Dark Currents (Aruba)

book coverflag of arubaby Daniel Putkowski

Having just blogged about the joys of owning used books, I was amused to pick this one up and read an inscription from the author:


If I were Elaine, I would still have this book in my library today. This book floated my boat. It sang my song. It had me calling Auntie’s Bookstore the minute I finished it to see if I could get this author’s four other novels to read. Trust me, this one is a keeper.

Glenn Hogan, one of the MCs in the book, is NOT a keeper, despite what the heroine’s friend Margie thinks. Oh, Glenn presents well. He’s tall and handsome, with plenty of money. He treats his girlfriend Kathy Barrow very well. What’s not for a friend to like? Plenty, as it turns out, because Glenn is full of dark currents under a placid surface. He’s a wife-beater. Yeah, enough said. I would be telling Kathy (and Elaine) to dump him, except for just one thing. Kathy knows this, and is dating him anyway, In fact, it is WHY she picked him. What? Yes, dear reader, read on.

Two people go out snorkeling in the beautiful waters of Aruba, an island country off the coasts of Venezuela and Columbia. Only one comes back.

A Dorothy Parker Type Mystery-Thriller

beachI was a little taken aback to read, in the first paragraph, that Kathy Barrow is returning home after killing someone, getting away with it, and collecting $1.5 million in insurance money. To reveal this just as you begin the story seemed strange and anti-climactic, at the very least. But then I remembered a mystery written by Dorothy Parker in 1930s England. (It might be Busman’s Honeymoon.) As Parker’s mystery begins, Harriet Vane and Lord Peter Wimsey know who the murderer is. The puzzle they have to solve is HOW.  And of course, why. It is an interesting approach and a literary road not often taken, so I resolved to at least give Dark Currents a chapter.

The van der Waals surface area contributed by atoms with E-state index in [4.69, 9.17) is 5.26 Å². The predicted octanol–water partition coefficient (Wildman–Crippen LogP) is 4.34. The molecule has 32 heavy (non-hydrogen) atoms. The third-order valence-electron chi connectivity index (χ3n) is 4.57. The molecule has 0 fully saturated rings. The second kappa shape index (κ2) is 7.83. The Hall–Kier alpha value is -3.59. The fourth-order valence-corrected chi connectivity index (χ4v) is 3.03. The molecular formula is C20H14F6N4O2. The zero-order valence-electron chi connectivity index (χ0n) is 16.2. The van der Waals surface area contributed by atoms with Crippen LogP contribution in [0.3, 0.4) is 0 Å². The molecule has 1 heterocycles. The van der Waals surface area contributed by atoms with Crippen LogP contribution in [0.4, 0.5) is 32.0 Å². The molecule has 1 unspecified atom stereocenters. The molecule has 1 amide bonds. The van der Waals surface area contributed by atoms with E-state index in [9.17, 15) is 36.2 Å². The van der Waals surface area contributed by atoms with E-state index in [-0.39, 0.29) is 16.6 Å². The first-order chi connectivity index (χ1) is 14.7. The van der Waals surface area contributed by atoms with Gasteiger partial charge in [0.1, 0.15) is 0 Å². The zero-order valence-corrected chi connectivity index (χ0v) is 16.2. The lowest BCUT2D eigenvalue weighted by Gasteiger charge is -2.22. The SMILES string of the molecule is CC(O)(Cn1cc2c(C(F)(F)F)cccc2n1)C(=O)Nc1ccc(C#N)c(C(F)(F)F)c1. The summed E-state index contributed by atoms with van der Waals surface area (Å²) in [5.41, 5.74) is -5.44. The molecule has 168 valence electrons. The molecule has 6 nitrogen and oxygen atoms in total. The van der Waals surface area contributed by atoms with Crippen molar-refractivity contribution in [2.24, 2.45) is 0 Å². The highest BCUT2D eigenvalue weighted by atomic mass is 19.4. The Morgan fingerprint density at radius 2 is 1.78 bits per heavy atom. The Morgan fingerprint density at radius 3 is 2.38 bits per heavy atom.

Within about 3 pages I was hooked!

flamingosWhat I loved most about the book were the characters of Kathy, the Aruban kid Romy Tromp who wants to be a famous TV reporter just like his hero Clive Mitchell, (he buys the same kind of shirts on purpose), the paranoid CNN (er…GNN) producer Stan Wofford, and the laid-back island police chief Jules and his girlfriend Agnes the air traffic controller.

The plot just draws you in. It is an easy read.

While there was enough local color to keep me interested, I could have used a few more Aruban fish, birds, plants, and other sights and smells.

Where in the world is Aruba?

I must confess, that even after the island hit the news in 2005 with the disappearance of Natalie Holloway, I didn’t realize how close to South America it really is. That mystery is referenced in the book, as the PM is desperate for his country to not get another black eye for a missing US citizen.

map(Even though authorities are pretty sure Natalie’s killer is Dutch national Joran van der Sloot, a creep serving 28 years in Peru for a different murder, it hasn’t been proven, and her remains have never been found.)